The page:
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This book analyses the theory of efficient breach in English sales law, European Union contract law and Chinese contract law. It analyses the framework of the efficient breach theory and reconsiders the implications of this theory. According to the traditional efficient breach theory, the remedy of expectation damages is able to motivate efficient breach, which brings the breaching party economic surplus without making the non-breaching party worse off. The essential problems are how to motivate contract parties to make rational decisions and how to solve cases where performance of a contract turns out to be less efficient after its conclusion. The second part of the book further extends the efficient breach theory to the study of contract law systems by analysing how exactly those laws react to breach and what solutions are adopted by them.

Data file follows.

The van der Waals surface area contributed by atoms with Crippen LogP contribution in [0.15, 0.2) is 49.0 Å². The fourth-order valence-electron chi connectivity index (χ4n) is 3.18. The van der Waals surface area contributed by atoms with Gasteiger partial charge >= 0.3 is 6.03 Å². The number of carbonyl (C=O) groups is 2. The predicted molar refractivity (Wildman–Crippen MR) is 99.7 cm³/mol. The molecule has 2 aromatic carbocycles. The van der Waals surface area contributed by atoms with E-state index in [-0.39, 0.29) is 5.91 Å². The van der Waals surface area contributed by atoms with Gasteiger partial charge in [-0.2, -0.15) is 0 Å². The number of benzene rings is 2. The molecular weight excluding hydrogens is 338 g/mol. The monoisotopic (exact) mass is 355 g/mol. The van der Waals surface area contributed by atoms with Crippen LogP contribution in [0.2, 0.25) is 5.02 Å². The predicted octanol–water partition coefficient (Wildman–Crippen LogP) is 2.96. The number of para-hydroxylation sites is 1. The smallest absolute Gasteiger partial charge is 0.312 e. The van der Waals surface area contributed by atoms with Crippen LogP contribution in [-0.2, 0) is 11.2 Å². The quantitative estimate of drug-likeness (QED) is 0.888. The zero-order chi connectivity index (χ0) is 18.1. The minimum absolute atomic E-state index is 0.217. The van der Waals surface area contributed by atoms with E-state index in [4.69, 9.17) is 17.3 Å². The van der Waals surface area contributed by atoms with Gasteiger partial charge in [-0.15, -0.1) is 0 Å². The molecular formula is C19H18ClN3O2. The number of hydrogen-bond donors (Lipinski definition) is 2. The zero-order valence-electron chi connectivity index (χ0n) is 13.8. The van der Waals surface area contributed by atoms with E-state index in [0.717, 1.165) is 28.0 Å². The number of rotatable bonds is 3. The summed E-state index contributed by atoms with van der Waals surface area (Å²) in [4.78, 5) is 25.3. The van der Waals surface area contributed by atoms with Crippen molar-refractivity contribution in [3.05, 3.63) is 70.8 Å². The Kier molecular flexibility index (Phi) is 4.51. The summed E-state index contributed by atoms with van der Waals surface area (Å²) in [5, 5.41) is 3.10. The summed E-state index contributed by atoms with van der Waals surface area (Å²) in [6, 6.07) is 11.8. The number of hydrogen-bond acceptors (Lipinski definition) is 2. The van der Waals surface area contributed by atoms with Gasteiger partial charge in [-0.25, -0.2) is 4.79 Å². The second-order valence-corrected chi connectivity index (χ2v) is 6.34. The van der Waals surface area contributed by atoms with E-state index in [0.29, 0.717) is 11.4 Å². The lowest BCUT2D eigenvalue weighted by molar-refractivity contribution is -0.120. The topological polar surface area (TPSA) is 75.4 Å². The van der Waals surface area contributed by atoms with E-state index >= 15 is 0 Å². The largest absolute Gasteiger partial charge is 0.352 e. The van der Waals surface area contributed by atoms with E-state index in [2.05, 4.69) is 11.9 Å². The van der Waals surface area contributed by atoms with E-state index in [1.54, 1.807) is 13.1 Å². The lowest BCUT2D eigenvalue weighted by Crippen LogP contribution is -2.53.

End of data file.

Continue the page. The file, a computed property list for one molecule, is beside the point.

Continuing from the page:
The comparison of these three systems is more than a mere description of the differences and similarities in the content. More importantly, this comparative research also analyses whether or not the differences between these systems will influence the level of efficiency produced by each legal system by taking account of the different traditions and the concepts of contracts involved in each legal system. Researchers in contract law will also be interested in this approach, particularly for re-thinking the question of whether one legal system is definitely better or worse than the other two.